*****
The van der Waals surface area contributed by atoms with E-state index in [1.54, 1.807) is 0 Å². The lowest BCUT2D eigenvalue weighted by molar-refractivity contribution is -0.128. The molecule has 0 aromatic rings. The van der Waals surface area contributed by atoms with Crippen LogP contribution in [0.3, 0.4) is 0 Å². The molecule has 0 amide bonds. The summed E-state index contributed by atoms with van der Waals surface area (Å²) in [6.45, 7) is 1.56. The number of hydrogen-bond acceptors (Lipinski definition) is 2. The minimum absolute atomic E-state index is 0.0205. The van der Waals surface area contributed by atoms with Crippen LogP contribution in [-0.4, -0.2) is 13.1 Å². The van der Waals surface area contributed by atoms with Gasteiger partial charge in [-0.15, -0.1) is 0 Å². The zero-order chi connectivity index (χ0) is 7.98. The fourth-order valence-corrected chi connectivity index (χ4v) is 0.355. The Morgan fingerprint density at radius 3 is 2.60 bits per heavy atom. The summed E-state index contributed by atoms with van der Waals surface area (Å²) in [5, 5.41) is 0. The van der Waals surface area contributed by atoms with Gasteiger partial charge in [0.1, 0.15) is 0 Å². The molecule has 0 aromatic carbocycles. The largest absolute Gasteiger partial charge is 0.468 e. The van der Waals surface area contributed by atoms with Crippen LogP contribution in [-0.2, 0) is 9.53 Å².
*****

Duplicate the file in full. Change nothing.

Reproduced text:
The van der Waals surface area contributed by atoms with E-state index in [1.54, 1.807) is 0 Å². The lowest BCUT2D eigenvalue weighted by molar-refractivity contribution is -0.128. The molecule has 0 aromatic rings. The van der Waals surface area contributed by atoms with Crippen LogP contribution in [0.3, 0.4) is 0 Å². The molecule has 0 amide bonds. The summed E-state index contributed by atoms with van der Waals surface area (Å²) in [6.45, 7) is 1.56. The number of hydrogen-bond acceptors (Lipinski definition) is 2. The minimum absolute atomic E-state index is 0.0205. The van der Waals surface area contributed by atoms with Crippen LogP contribution in [-0.4, -0.2) is 13.1 Å². The van der Waals surface area contributed by atoms with Gasteiger partial charge in [-0.15, -0.1) is 0 Å². The zero-order chi connectivity index (χ0) is 7.98. The fourth-order valence-corrected chi connectivity index (χ4v) is 0.355. The Morgan fingerprint density at radius 3 is 2.60 bits per heavy atom. The summed E-state index contributed by atoms with van der Waals surface area (Å²) in [5, 5.41) is 0. The van der Waals surface area contributed by atoms with Gasteiger partial charge in [0.1, 0.15) is 0 Å². The molecule has 0 aromatic carbocycles. The largest absolute Gasteiger partial charge is 0.468 e. The van der Waals surface area contributed by atoms with Crippen LogP contribution in [-0.2, 0) is 9.53 Å².